Resume Y– $31,000.00 / year job –Do the math. Anything $31,200 or under is Resume Z
Now, the REAL Resume Y – Salary over $31,200 up to S41,600 annually.
(That’s only a top figure of $20.00 per hour x 40 hours per week)
Include most of the Resume Z information. Add Excel if pay is near the $20./hr mark and this is the kind of work you can do.
Allow for trips to the bank or post office, personal errands, and staying to finish up the last minute letter that has to go out by end of day. (Not the end of a project, or anything that takes hours, just a letter; say 15 minutes or so.)
Define, up front, that personal use of your car must be reimbursed at the federal rate, and the time used to accomplish the errand is not personal time. Staying more than 15 minutes for a hot project to end is a totally different pay range. But if you want to comply, the time to spell out compensation is before it comes up. New law allows you to be paid overtime for anything over 40 hours in this pay bracket. But be careful. If you had a paid holiday or PTO that week, it makes a difference.
You can add your willingness to learn new software and functions which can be recompensed should the training contribute to adding to your responsibilities. You’re not just selling time, you’re selling skills and capability – and don’t sell yourself short. The last item on Resume Y should indicate that you are reliable and dedicated.
It’s up to you to decide the next level. You likely will acquire skills and abilities as time progresses. Make sure salary and other compensation is right for the market and that you receive regular raises. Don’t give a hoot what other’s sit still for. If your work and/or responsibilities you sell to the company have increased, but there is no increase in wages, you are selling yourself short. Start looking again. You can add or delete from this resume as you progress. For example, someone who does data entry may have to attain a speed requisite. Once you reach a certain level, that’s not only unnecessary, it’s demeaning. Remove typing or entry speed from your resume. Add new skills. Decide how high in salary you want Resume Y to reflect your services for sale. (Contract or not, that’s what they are.) To that end, let’s progress to Resume X.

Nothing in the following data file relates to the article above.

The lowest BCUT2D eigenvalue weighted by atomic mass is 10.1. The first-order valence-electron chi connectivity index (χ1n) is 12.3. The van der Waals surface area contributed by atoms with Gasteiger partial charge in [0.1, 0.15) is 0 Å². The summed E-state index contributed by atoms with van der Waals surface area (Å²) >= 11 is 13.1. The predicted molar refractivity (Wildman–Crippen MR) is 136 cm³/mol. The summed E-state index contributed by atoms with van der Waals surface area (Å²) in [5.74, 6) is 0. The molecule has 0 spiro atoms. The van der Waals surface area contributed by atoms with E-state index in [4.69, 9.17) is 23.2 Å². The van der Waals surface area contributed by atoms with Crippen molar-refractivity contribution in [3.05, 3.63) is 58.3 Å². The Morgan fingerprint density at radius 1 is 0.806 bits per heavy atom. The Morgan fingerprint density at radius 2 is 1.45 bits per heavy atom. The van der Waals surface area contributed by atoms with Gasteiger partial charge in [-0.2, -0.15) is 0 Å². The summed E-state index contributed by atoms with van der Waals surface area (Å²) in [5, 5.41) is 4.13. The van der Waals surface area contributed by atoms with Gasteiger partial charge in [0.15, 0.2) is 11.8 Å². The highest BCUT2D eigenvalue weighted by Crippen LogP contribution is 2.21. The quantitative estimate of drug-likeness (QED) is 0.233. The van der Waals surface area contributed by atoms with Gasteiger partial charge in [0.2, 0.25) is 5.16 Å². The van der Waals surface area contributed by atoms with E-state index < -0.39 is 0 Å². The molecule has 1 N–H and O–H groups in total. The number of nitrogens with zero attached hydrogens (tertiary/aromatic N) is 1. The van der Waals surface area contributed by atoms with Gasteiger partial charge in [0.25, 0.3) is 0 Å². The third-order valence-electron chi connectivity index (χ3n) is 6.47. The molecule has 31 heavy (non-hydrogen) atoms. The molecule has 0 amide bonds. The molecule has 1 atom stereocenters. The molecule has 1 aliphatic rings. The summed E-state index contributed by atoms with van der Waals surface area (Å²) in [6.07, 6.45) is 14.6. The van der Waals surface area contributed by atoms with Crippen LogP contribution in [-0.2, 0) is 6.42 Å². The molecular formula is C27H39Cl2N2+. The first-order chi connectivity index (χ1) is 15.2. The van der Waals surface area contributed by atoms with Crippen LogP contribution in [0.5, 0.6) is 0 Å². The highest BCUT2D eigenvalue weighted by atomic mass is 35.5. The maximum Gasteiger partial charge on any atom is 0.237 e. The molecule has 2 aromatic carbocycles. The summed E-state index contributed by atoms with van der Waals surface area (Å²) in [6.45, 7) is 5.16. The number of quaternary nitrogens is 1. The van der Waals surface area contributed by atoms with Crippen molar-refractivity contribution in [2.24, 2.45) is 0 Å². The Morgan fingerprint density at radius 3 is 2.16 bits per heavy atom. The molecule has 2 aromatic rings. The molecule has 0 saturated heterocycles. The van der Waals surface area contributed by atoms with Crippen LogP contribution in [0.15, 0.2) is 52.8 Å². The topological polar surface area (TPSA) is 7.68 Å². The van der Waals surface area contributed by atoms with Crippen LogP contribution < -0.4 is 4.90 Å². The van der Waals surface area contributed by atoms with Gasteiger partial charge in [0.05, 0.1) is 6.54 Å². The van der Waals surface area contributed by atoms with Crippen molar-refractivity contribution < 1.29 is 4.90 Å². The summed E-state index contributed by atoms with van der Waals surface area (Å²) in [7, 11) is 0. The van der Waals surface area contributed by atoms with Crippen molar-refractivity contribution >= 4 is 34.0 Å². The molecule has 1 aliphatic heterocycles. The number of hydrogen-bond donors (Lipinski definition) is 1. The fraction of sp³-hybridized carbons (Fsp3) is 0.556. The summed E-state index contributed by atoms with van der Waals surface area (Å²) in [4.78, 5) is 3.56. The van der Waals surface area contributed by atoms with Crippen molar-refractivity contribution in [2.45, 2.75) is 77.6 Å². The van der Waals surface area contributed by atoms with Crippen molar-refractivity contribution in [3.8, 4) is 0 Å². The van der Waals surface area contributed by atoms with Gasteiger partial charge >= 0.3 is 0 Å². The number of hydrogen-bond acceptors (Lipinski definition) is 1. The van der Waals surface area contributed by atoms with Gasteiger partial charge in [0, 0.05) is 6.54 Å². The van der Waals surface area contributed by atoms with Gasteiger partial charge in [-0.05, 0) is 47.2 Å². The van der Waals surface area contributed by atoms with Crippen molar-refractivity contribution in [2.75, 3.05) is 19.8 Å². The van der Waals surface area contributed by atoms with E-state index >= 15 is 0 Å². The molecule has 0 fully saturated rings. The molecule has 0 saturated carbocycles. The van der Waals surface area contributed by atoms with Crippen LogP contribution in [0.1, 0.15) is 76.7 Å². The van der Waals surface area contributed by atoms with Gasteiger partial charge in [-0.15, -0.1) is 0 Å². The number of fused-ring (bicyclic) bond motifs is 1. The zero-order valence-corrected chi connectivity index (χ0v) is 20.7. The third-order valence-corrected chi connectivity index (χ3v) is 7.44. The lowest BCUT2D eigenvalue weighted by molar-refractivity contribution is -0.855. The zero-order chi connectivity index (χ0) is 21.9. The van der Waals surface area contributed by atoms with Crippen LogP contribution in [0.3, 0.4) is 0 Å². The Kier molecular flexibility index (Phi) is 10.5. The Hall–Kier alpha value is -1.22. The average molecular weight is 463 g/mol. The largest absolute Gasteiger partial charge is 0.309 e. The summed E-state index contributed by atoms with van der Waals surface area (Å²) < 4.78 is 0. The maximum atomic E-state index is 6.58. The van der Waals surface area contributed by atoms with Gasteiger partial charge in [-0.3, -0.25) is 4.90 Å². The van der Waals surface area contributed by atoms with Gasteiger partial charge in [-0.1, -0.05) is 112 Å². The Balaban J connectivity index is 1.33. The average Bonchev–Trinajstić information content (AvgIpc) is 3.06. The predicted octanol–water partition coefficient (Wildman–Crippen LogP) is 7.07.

Resume X – $52,000. / yr minimum
Here is where every individual’s experience will differ. The pay is at the $1,000.00 per week rate. You’ll be expected to pitch in, to put in some extra time as needed – but not hours and hours. Also – Beware the “exempt” employee. Exemption means you do not get paid for your extra time by hour, it is all included in your salary. There are new rules governing this at the Federal level, but know them well.
If you are working 40 hours you’re making $25.00 an hour. If you are working 50 hours, just an hour more a work day – you’re back to the $20.00 hour wage, and burning up your own time to do it. Keep in the overtime zone unless wages and compensation are improved. For instance, if you must put in 50 hour weeks regularly – say month’s end – request that you get PTO for those extra hours. Paid time off pays you AND you get the hours to yourself. Make sure you find a way to TAKE those PTO hours. Know the company rules about when you might LOSE them. If you are worth your $1,000 week wage, then your manager should be able to carry on this conversation with you and put it through to HR. If they refuse because it has to be directly through HR, don’t expect it. Management makes recommendations to HR. HR is just one level of separation when they will not get involved. If “go through HR” is what you get back from your boss – start looking – and use Resume A
If you have come this far, you should have acquired a complimentary suite of skills. To the software and abilities area, you should have a good command of team work, team building through to personnel management. You may have your own assistant or secondary personnel.
List everything from Resumes Z and Y, and incorporate acquired and mastered skills. It is vital that if you have stepped into management that you specify that you manage not only processes and work flow, but personnel.